Things might be rumbling somewhat in UK politics, but all is calm on the jazz scene which is thriving in its own unique way. A DIY mentality, a combination of forces and a free spirit characterize British initiatives of recent years.
The first-rate music is incredibly raw, energetic and danceable, and reflects the many cultures that have come together in the United Kingdom in an exciting way. This is partly due to the birthing ground of this scene: the clubs. These past decades many innovative British jazz acts started out in the nightlife scene, and vigorous radio shows with a daring programming play an important role, too, like Gilles Peterson Worldwide (BBC2 radio) or digital station Boiler Room. And this is still true these days: one cannot ignore British jazz, which is noticeable at the festival.
Contemporary UK acts are very aware that jazz is not about copying other people’s playing, but rather about finding your own voice. This is thanks to bassist Gary Crosby and his workshop Tomorrow’s Warriors, in which many of the British artists have participated. Take, for instance, drummer Moses Boyd. This very keen young dog keeps popping up everywhere and is never boring; his playing can lift your mood. You have to hear saxophonist Nubya Garcia at least once, just like her slightly older colleague Shabaka Hutchings, who is the ringleader of the scene with Sons of Kemet. The band’s latest album appeared on Impulse, John Coltrane’s old label, and it’s a suitable working ground for the intense tenor sound of Hutchings. In Sons of Kemet one can also find tuba player Theon Cross: an exceptional phenomenon on this instrument.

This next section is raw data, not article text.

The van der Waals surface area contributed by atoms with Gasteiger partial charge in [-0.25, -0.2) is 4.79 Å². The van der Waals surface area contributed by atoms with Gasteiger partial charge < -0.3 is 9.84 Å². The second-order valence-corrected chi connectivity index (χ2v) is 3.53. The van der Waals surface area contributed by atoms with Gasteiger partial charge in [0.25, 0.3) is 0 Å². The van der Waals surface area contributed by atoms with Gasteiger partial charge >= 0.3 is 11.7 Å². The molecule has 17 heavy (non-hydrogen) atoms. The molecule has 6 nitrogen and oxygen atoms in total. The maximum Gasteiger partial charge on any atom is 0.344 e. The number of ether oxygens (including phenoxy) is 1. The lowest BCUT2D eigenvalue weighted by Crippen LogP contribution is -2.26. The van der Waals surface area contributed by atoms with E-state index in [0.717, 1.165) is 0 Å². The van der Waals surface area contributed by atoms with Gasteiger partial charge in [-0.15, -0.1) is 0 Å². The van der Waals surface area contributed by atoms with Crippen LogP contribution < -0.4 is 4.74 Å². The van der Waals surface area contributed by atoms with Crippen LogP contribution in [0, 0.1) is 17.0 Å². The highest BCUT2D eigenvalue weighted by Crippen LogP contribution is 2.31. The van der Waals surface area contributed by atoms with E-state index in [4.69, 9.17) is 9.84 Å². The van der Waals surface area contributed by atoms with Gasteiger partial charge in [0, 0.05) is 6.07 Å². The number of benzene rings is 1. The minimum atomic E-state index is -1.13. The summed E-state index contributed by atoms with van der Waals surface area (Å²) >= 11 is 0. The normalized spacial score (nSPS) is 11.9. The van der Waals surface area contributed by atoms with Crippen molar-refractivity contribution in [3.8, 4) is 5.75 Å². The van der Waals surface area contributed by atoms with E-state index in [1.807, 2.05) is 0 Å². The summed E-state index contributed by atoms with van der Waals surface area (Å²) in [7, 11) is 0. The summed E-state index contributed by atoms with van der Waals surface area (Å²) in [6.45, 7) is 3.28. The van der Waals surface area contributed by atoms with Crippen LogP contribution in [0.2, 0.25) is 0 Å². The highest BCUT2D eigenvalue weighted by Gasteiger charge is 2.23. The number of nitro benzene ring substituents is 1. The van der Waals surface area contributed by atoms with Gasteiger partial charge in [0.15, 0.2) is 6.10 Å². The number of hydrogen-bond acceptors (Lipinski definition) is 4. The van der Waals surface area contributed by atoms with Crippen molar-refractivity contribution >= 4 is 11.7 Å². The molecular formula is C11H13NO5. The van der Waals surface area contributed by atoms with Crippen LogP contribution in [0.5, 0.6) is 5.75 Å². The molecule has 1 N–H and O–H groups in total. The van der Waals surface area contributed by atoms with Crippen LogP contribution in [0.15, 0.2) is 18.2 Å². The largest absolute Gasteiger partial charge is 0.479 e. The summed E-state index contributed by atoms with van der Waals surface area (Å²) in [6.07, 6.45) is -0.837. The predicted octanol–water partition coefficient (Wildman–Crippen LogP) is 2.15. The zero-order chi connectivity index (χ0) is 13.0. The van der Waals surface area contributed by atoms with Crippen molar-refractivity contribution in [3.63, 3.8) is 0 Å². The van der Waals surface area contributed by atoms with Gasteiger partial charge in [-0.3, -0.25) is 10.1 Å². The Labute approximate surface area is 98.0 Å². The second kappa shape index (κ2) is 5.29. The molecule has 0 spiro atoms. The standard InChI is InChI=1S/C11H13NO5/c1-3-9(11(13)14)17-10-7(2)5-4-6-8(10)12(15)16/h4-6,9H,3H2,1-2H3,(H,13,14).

On Friday, music from the ten-year-old, high-quality label Edition Records will be performed. Edition continues the strong British tradition of modern concertante jazz that recognizes no national borders. It’s a trend followed by a long line of musicians like John Surman, Kenny Wheeler and John McLaughlin. Do-it-yourself-label Edition was founded by pianist Dave Stapleton. He plays keyboards in Slowly Rolling Camera, a band that titillates the senses in a cinematographic atmosphere with urban elements. Then there is Dinosaur, of trumpeter Laura Jurd, with its crisp, unique sounds, and bassist Jasper Høiby, who, with Fellow Creatures, is a master in building long, captivating spells of musical tension.
On Saturday Darling will feel like a vibrant club in London or Manchester where exhilarating bands play with a tribal intensity well into the early hours. Their jazz is steeped in influences like dub, afro beat and grime; all played with a contagious expressive freedom.